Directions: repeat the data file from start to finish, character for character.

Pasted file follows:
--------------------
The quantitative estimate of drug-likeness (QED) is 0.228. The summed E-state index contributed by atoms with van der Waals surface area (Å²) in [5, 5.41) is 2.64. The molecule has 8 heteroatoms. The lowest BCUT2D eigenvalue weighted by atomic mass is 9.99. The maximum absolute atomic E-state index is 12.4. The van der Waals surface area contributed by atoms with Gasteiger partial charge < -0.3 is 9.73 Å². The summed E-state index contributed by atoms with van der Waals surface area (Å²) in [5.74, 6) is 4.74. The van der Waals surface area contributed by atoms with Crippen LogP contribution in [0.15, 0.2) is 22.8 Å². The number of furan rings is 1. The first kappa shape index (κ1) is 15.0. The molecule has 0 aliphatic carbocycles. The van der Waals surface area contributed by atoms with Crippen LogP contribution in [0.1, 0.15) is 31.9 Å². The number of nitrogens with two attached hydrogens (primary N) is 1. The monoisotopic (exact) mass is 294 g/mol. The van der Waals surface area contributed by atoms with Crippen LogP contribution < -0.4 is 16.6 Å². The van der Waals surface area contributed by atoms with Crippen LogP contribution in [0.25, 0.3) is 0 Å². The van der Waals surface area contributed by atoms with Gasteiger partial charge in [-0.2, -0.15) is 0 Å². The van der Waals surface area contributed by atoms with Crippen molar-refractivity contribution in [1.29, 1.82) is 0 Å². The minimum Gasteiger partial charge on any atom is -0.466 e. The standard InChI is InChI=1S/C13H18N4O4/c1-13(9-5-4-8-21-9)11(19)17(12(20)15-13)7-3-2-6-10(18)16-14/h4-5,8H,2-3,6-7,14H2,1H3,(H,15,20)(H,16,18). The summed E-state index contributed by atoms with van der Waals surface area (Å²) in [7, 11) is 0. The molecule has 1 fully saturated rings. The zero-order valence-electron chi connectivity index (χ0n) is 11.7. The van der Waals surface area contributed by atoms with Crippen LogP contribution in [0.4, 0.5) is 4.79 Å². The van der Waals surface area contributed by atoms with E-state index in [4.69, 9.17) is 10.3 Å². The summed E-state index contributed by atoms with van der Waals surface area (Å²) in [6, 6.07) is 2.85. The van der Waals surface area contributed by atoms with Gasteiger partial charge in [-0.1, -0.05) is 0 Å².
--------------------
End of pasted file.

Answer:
The quantitative estimate of drug-likeness (QED) is 0.228. The summed E-state index contributed by atoms with van der Waals surface area (Å²) in [5, 5.41) is 2.64. The molecule has 8 heteroatoms. The lowest BCUT2D eigenvalue weighted by atomic mass is 9.99. The maximum absolute atomic E-state index is 12.4. The van der Waals surface area contributed by atoms with Gasteiger partial charge < -0.3 is 9.73 Å². The summed E-state index contributed by atoms with van der Waals surface area (Å²) in [5.74, 6) is 4.74. The van der Waals surface area contributed by atoms with Crippen LogP contribution in [0.15, 0.2) is 22.8 Å². The number of furan rings is 1. The first kappa shape index (κ1) is 15.0. The molecule has 0 aliphatic carbocycles. The van der Waals surface area contributed by atoms with Crippen LogP contribution in [0.1, 0.15) is 31.9 Å². The number of nitrogens with two attached hydrogens (primary N) is 1. The monoisotopic (exact) mass is 294 g/mol. The van der Waals surface area contributed by atoms with Crippen LogP contribution < -0.4 is 16.6 Å². The van der Waals surface area contributed by atoms with Crippen LogP contribution in [0.25, 0.3) is 0 Å². The van der Waals surface area contributed by atoms with Gasteiger partial charge in [-0.2, -0.15) is 0 Å². The van der Waals surface area contributed by atoms with Crippen molar-refractivity contribution in [1.29, 1.82) is 0 Å². The minimum Gasteiger partial charge on any atom is -0.466 e. The standard InChI is InChI=1S/C13H18N4O4/c1-13(9-5-4-8-21-9)11(19)17(12(20)15-13)7-3-2-6-10(18)16-14/h4-5,8H,2-3,6-7,14H2,1H3,(H,15,20)(H,16,18). The summed E-state index contributed by atoms with van der Waals surface area (Å²) in [7, 11) is 0. The molecule has 1 fully saturated rings. The zero-order valence-electron chi connectivity index (χ0n) is 11.7. The van der Waals surface area contributed by atoms with Crippen LogP contribution in [0.4, 0.5) is 4.79 Å². The van der Waals surface area contributed by atoms with E-state index in [4.69, 9.17) is 10.3 Å². The summed E-state index contributed by atoms with van der Waals surface area (Å²) in [6, 6.07) is 2.85. The van der Waals surface area contributed by atoms with Gasteiger partial charge in [-0.1, -0.05) is 0 Å².